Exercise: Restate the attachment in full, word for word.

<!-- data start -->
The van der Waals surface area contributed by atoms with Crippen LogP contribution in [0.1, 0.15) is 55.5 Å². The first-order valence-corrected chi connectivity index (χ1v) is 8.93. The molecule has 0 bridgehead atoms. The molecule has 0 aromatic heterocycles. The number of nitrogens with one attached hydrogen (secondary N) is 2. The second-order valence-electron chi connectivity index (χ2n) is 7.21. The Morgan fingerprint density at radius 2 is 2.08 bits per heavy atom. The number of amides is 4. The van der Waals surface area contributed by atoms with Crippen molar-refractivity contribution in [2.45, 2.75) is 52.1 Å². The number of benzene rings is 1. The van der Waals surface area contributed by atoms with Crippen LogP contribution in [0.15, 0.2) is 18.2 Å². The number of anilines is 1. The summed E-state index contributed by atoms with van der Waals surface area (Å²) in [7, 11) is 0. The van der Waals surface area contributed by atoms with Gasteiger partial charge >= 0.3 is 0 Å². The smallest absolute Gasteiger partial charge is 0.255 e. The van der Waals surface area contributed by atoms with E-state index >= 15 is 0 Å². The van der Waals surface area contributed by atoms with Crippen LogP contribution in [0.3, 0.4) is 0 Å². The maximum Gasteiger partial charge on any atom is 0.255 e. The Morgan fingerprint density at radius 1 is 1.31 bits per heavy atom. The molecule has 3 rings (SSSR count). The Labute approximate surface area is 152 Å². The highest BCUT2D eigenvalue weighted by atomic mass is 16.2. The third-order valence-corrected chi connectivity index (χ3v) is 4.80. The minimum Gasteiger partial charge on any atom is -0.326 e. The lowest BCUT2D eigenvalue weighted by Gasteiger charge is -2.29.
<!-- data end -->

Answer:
The van der Waals surface area contributed by atoms with Crippen LogP contribution in [0.1, 0.15) is 55.5 Å². The first-order valence-corrected chi connectivity index (χ1v) is 8.93. The molecule has 0 bridgehead atoms. The molecule has 0 aromatic heterocycles. The number of nitrogens with one attached hydrogen (secondary N) is 2. The second-order valence-electron chi connectivity index (χ2n) is 7.21. The Morgan fingerprint density at radius 2 is 2.08 bits per heavy atom. The number of amides is 4. The van der Waals surface area contributed by atoms with Crippen molar-refractivity contribution in [2.45, 2.75) is 52.1 Å². The number of benzene rings is 1. The van der Waals surface area contributed by atoms with Crippen LogP contribution in [0.15, 0.2) is 18.2 Å². The number of anilines is 1. The summed E-state index contributed by atoms with van der Waals surface area (Å²) in [7, 11) is 0. The van der Waals surface area contributed by atoms with Gasteiger partial charge >= 0.3 is 0 Å². The smallest absolute Gasteiger partial charge is 0.255 e. The van der Waals surface area contributed by atoms with E-state index >= 15 is 0 Å². The van der Waals surface area contributed by atoms with Crippen LogP contribution in [0.3, 0.4) is 0 Å². The maximum Gasteiger partial charge on any atom is 0.255 e. The Morgan fingerprint density at radius 1 is 1.31 bits per heavy atom. The molecule has 3 rings (SSSR count). The Labute approximate surface area is 152 Å². The highest BCUT2D eigenvalue weighted by atomic mass is 16.2. The third-order valence-corrected chi connectivity index (χ3v) is 4.80. The minimum Gasteiger partial charge on any atom is -0.326 e. The lowest BCUT2D eigenvalue weighted by Gasteiger charge is -2.29.